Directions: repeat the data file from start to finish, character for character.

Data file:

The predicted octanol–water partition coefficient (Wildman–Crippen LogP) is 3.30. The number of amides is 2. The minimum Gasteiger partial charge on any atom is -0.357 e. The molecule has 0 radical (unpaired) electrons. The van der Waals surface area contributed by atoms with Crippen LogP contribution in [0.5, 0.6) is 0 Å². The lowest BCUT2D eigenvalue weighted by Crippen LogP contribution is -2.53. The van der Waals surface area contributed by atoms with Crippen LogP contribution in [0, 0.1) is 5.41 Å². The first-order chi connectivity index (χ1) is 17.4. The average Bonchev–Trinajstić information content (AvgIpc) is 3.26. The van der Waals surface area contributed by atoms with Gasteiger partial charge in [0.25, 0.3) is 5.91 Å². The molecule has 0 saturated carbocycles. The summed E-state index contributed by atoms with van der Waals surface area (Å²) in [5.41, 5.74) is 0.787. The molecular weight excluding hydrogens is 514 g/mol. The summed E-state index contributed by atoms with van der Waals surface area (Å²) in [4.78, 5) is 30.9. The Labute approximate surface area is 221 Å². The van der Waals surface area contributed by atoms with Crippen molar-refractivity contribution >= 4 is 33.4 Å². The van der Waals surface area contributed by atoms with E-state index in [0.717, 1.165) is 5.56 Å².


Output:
The predicted octanol–water partition coefficient (Wildman–Crippen LogP) is 3.30. The number of amides is 2. The minimum Gasteiger partial charge on any atom is -0.357 e. The molecule has 0 radical (unpaired) electrons. The van der Waals surface area contributed by atoms with Crippen LogP contribution in [0.5, 0.6) is 0 Å². The lowest BCUT2D eigenvalue weighted by Crippen LogP contribution is -2.53. The van der Waals surface area contributed by atoms with Crippen LogP contribution in [0, 0.1) is 5.41 Å². The first-order chi connectivity index (χ1) is 17.4. The average Bonchev–Trinajstić information content (AvgIpc) is 3.26. The van der Waals surface area contributed by atoms with Gasteiger partial charge in [0.25, 0.3) is 5.91 Å². The molecule has 0 saturated carbocycles. The summed E-state index contributed by atoms with van der Waals surface area (Å²) in [5.41, 5.74) is 0.787. The molecular weight excluding hydrogens is 514 g/mol. The summed E-state index contributed by atoms with van der Waals surface area (Å²) in [4.78, 5) is 30.9. The Labute approximate surface area is 221 Å². The van der Waals surface area contributed by atoms with Crippen molar-refractivity contribution >= 4 is 33.4 Å². The van der Waals surface area contributed by atoms with E-state index in [0.717, 1.165) is 5.56 Å².